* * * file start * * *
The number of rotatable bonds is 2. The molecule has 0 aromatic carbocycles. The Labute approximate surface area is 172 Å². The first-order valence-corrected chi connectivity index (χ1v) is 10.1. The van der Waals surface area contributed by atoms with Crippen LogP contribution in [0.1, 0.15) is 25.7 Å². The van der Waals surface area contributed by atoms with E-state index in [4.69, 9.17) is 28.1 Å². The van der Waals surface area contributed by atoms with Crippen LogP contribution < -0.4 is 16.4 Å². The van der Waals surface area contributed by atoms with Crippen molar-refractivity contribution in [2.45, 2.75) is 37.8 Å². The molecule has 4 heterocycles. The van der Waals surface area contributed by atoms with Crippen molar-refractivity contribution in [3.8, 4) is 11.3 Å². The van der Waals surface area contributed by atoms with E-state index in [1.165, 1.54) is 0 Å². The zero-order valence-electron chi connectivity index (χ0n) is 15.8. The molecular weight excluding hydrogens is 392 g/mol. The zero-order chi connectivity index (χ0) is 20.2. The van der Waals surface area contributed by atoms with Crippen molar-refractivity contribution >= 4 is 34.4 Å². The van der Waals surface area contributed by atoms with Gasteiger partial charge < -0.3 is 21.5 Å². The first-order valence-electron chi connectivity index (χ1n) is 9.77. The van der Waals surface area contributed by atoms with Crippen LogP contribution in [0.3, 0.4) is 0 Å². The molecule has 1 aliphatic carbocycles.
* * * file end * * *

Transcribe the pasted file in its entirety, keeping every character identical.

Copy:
The number of rotatable bonds is 2. The molecule has 0 aromatic carbocycles. The Labute approximate surface area is 172 Å². The first-order valence-corrected chi connectivity index (χ1v) is 10.1. The van der Waals surface area contributed by atoms with Crippen LogP contribution in [0.1, 0.15) is 25.7 Å². The van der Waals surface area contributed by atoms with E-state index in [4.69, 9.17) is 28.1 Å². The van der Waals surface area contributed by atoms with Crippen LogP contribution < -0.4 is 16.4 Å². The van der Waals surface area contributed by atoms with Crippen molar-refractivity contribution in [2.45, 2.75) is 37.8 Å². The molecule has 4 heterocycles. The van der Waals surface area contributed by atoms with Crippen molar-refractivity contribution in [3.8, 4) is 11.3 Å². The van der Waals surface area contributed by atoms with E-state index in [1.165, 1.54) is 0 Å². The zero-order valence-electron chi connectivity index (χ0n) is 15.8. The molecular weight excluding hydrogens is 392 g/mol. The zero-order chi connectivity index (χ0) is 20.2. The van der Waals surface area contributed by atoms with Crippen molar-refractivity contribution >= 4 is 34.4 Å². The van der Waals surface area contributed by atoms with Gasteiger partial charge < -0.3 is 21.5 Å². The first-order valence-electron chi connectivity index (χ1n) is 9.77. The van der Waals surface area contributed by atoms with Crippen LogP contribution in [0.3, 0.4) is 0 Å². The molecule has 1 aliphatic carbocycles.